### What we end up with

### The Problem

Lets say you have a character and you want to make them bend over and touch their toes. You could do that via an animation but that might not be flexible enough for you particular usecase. Maybe you want to change the point the character bends around (e.g. they might get hit at different points on their body in a beat’em up). Let’s say you want to do it procedurally.

That means we want to define a line segment, a pivot point and then bend the line at that point. Also:

- The line should stay exactly the same length all the way through
- We should be able to bend it until the ends touch (and it forms a circle)

### The Intuition

We are basically trying to interpolate between two different states. Whenever I have a problem like that, I try to describe both states with the same formula and figure out what factors I can interpolate to get smooth in-between states.

In this case the two states are:

- A line segment (also known as a part of a circle with infinite radius ;) )
- A circle with a circumference as large as the length of the line segment.

As you might have guessed we can describe both states as arc segments on a circle.

So the question is, how do we represent inbetween states?

#### Radius

Intuitively, the closer the bent line segment is to a straight line, the larger the radius of the circle. If it’s not bent at all, the radius is infinite. If it’s bent all the way the radius is $$r = \frac{\text{lineLength}}{2 \pi}$$ since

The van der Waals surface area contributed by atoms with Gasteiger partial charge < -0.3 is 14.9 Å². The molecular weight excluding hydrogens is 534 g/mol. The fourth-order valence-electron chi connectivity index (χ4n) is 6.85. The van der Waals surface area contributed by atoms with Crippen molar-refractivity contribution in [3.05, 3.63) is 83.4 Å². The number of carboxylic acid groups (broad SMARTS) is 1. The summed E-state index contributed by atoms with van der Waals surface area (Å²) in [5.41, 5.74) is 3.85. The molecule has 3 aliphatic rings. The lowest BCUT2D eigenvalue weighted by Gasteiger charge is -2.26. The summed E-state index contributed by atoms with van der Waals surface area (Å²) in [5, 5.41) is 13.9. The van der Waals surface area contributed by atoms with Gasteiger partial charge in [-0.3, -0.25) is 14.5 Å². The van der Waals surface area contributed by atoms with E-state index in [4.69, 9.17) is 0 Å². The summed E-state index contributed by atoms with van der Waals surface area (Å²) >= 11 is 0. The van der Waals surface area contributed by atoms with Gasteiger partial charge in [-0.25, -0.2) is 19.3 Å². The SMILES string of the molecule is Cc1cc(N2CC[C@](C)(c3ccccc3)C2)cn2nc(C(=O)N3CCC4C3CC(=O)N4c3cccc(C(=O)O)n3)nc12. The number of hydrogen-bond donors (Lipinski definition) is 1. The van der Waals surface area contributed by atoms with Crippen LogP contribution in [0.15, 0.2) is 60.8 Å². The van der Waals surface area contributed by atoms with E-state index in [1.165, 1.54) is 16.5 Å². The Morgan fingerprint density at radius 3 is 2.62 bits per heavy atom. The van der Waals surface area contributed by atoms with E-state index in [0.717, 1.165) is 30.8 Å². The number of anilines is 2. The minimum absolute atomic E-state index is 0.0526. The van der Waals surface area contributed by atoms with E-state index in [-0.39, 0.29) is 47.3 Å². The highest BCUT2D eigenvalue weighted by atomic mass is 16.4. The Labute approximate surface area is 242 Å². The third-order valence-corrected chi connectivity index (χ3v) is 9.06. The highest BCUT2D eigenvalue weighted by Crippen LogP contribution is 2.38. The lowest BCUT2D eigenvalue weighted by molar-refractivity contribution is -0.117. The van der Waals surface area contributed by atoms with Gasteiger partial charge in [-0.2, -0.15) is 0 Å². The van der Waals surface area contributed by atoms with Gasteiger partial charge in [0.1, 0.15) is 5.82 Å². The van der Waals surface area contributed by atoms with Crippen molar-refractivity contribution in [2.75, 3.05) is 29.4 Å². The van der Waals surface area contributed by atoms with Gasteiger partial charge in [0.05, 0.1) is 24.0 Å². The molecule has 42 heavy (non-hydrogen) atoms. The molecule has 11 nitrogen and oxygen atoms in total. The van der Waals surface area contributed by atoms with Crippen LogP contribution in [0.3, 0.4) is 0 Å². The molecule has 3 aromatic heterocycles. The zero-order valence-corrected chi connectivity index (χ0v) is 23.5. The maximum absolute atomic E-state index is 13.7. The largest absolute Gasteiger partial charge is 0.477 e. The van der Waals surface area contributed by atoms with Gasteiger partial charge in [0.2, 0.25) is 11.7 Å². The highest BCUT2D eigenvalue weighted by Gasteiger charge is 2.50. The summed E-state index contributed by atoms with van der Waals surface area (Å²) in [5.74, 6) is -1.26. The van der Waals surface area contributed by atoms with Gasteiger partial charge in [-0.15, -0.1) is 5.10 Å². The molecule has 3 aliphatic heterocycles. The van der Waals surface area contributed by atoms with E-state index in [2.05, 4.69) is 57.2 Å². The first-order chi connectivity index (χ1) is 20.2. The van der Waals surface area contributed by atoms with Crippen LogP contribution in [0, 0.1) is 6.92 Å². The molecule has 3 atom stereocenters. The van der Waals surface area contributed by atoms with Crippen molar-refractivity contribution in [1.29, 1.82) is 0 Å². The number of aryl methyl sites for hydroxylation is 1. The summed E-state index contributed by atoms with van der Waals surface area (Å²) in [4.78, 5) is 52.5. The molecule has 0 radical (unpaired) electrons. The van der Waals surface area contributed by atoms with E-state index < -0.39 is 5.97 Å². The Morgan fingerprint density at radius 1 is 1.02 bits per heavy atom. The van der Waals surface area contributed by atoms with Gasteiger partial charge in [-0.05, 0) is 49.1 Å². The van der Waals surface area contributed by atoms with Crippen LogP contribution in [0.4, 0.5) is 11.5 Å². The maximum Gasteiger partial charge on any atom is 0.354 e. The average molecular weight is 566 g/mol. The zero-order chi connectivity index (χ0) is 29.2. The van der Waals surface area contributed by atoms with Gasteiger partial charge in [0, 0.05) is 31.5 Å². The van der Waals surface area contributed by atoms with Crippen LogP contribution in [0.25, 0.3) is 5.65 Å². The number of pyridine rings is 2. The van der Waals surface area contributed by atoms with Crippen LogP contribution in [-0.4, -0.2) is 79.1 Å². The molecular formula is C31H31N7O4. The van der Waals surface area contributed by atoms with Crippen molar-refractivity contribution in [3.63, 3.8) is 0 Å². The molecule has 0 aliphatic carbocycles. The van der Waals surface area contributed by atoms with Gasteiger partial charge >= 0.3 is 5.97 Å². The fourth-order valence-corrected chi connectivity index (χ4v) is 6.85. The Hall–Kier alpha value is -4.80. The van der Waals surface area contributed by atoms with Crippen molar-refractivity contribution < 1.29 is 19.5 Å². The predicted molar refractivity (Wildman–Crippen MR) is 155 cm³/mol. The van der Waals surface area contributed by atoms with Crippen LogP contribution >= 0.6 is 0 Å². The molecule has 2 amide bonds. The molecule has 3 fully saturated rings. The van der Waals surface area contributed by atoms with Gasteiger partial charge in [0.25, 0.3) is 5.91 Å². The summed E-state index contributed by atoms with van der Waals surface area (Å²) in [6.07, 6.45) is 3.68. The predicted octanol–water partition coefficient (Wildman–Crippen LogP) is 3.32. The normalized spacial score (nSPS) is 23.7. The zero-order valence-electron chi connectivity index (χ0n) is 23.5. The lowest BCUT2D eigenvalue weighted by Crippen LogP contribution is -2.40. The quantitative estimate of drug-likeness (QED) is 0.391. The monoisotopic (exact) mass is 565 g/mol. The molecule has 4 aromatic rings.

$$ \text{lineLength} = \text{circumference} = 2 \pi r $$

A formula that satisfies these requirements is

$$r_{\text{bent}} = \frac{1.0}{\text{bendFactor}} \frac{\text{lineLength}}{2 \pi}$$

#### Segment Length in Radians

The absolute segment length should stay constant, but since the radius is changing, the arc length around the circle in radians has to change as well.

When the line is bent all the way, it wraps around the complete circle. The closer it is to being straight the smaller the angle around the circle has to be. The following works out perfectly:

$$\text{arcLength} = \text{bendFactor} * 2\pi$$

In the code below you might notice some other terms. Those are just there to offset the segment around the circle properly and make sure the right parts of the line map to the right parts of the circle.

#### Pivot

Finally we want to be able to bend the line around a certain point. For that, we just need to move the center of circle along the line to the pivot position and offset the arc segment a little. Both of those are just linear offset and you can see how I implemented that in the code below.

### The Code

The function `getPosOnBentLine`

takes parameters describing a bent line and a normalized position `t`

along the line and returns a world space point on the bent line segment.

Note that you can never get a perfectly straight line out of this (passing `bendFactor == 0`

won’t work because of the division in `float circleRad = lineLength / (bendFactor * 2 * PI);`

). That’s not much of an issue though, since you can either just pass a very small value for `bendFactor`

or switch to a very simple linear interpolation if `bendFactor`

gets close to 0.

```
/*
Input:
lineStart: Start point of the line segment
lineEnd: End point of the line segment
t: In [0,1], position along the line segment
bendFactor: In (0,1], how bent is the line segment
pivot: In [0,1], position of the bending pivot along the line segment
Returns a point on the bent line
*/
vec2 getPosOnBentLine(vec2 lineStart, vec2 lineEnd, float t, float bendFactor, float pivot) {
vec2 lineDir = lineEnd - lineStart;
float lineLength = length(lineDir);
float circleRad = lineLength / (bendFactor * 2 * PI);
vec2 circleCenter = lineStart + (lineEnd - lineStart) * pivot + perp(lineDir) * circleRad;
float angle = PI + bendFactor * (1.0 - (t+pivot)) * 2 * PI;
vec2 posOnCircle = circleCenter + vec2(cos(angle), sin(angle)) * circleRad;
return posOnCircle;
};
/*
Returns a vector perpendicular to the given value.
*/
vec2 perp(vec2 val) {
return vec2(-val.y, val.x);
}
```